Whatever happened to … Otago's stories?
Lighthearted anecdotes and interesting insights, together with historical facts, will form the basis of Dr Ali Clarke’s book to celebrate the University’s 150th anniversary.
Don't expect a lot of dry details when Dr Ali Clarke writes a history of the University of Otago to mark the 150th anniversary in 2019.
Expect, instead, a wide-ranging history with plenty of strong characters, interesting anecdotes and fascinating insights into the many and diverse aspects of the life of such an influential institution.
"If you just write facts in a chronological manner it will be dull. Readers are most interested in stories about people and interesting things that have happened, so I really want to marry up the two. I think what I will end up writing is a history that is not chronological, but a theme-based project."
It is early days yet in terms of planning the book, but those themes could range from sections on how the University was founded and run, through to a chapter on buildings, and stories about the student life and experience.
As an experienced historian and author, one of the first things Clarke did was examine what had already been written and scope out the range of information already available.
"Quite a lot of parts of the University have already published histories and sometimes there is unpublished information. When departments are reviewed they have to put in a self-written document which often give fantastic little concise histories," she says.
"So I've been hunting out things like that to get a feel for what's out there and to also prioritise my research because, for example, so much has already been written about the medical school and so little has been written about other parts of the University. So I am trying to concentrate my research on those under-researched areas."
Clarke has launched a blog, University of Otago 1869-2019 - writing a history, to help her uncover more information and help her to identify people in photographs.
It has already proved to be a useful tool, allowing Clarke to tell some interesting stories that may not necessarily make it into the book. This has also generated spontaneous approaches from people who have heard about the project and come forward with information and anecdotes.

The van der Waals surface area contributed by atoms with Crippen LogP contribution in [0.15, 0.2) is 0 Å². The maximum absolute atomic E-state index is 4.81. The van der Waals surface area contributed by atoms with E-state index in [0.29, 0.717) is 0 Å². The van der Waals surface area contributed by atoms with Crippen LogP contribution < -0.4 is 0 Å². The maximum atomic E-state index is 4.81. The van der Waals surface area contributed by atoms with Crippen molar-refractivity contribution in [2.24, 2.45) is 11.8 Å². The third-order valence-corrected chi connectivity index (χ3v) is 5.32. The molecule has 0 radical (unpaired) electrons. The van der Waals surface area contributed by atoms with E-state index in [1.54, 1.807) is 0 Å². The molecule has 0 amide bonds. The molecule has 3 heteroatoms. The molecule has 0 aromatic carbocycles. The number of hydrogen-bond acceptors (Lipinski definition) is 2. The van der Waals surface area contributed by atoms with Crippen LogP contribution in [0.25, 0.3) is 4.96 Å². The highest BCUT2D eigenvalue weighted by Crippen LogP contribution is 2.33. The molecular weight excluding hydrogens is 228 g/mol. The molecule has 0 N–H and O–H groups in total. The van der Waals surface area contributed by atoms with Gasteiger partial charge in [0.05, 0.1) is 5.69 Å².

"One of the things I am really interested in at the moment is the history of the University Extension Department. It was a real force out in the community so there were tutors in all these little country towns and they would be running courses on history and philosophy at Macandrew Bay and a counselling course in Invercargill and world affairs in Balclutha."
It was mainly learning for enjoyment, although, later, degree-based programmes were started. After enjoying a heyday through the ’50s, ’60s and ’70s, it was wound up in the 1990s.
"It was a really important base for the University out in the community and its history seems to have been a bit lost."
Clarke is also interested in tracking down early international students, especially Pacific Islands students. She would like to know more about their experiences.
The earliest Pasifika student she has found so far is Ratu Jione Dovi who began at Otago in 1929 and graduated MB ChB in 1935.
Residential colleges are also likely to get a chapter, including the now defunct Helensburgh House – a temporary hall of residence set up between 1984 to 1991 in the former nurses' home at Wakari Hospital.
"It's been forgotten because it was short-lived. Because it's gone, the past residents have got no location to centre their nostalgia on, so I think they were really pleased to have the story written up in my blog."
Her blog has already unearthed a few lighter moments, including the perpetrators of a prank involving a Colin McCahon painting in the Student Union. A group of chemistry students hid it in a cupboard for a couple of days after putting up their own copies.
After a few sleepless nights worrying about the safety of the original, it was returned to its rightful place under the cover of darkness.
Clarke is making great use of the University archives kept at the Hocken, where she is employed when not working on the book.
Individual schools and departments have also been supportive, although she has found that some of the more historically-inclined departments have actually been the science departments. Professional schools, such as the Schools of Home Science, Physiotherapy and Pharmacy, have also tended to have recorded more of their own history.
"I think it has to do with their graduates who retain strong links to the school because it is related to their professional careers afterwards – whereas people who study arts and sciences tend to move on to a really wide range of careers and they don't retain quite that same conscious link as alumni of a particular part of the University."
Photo: Alan Dove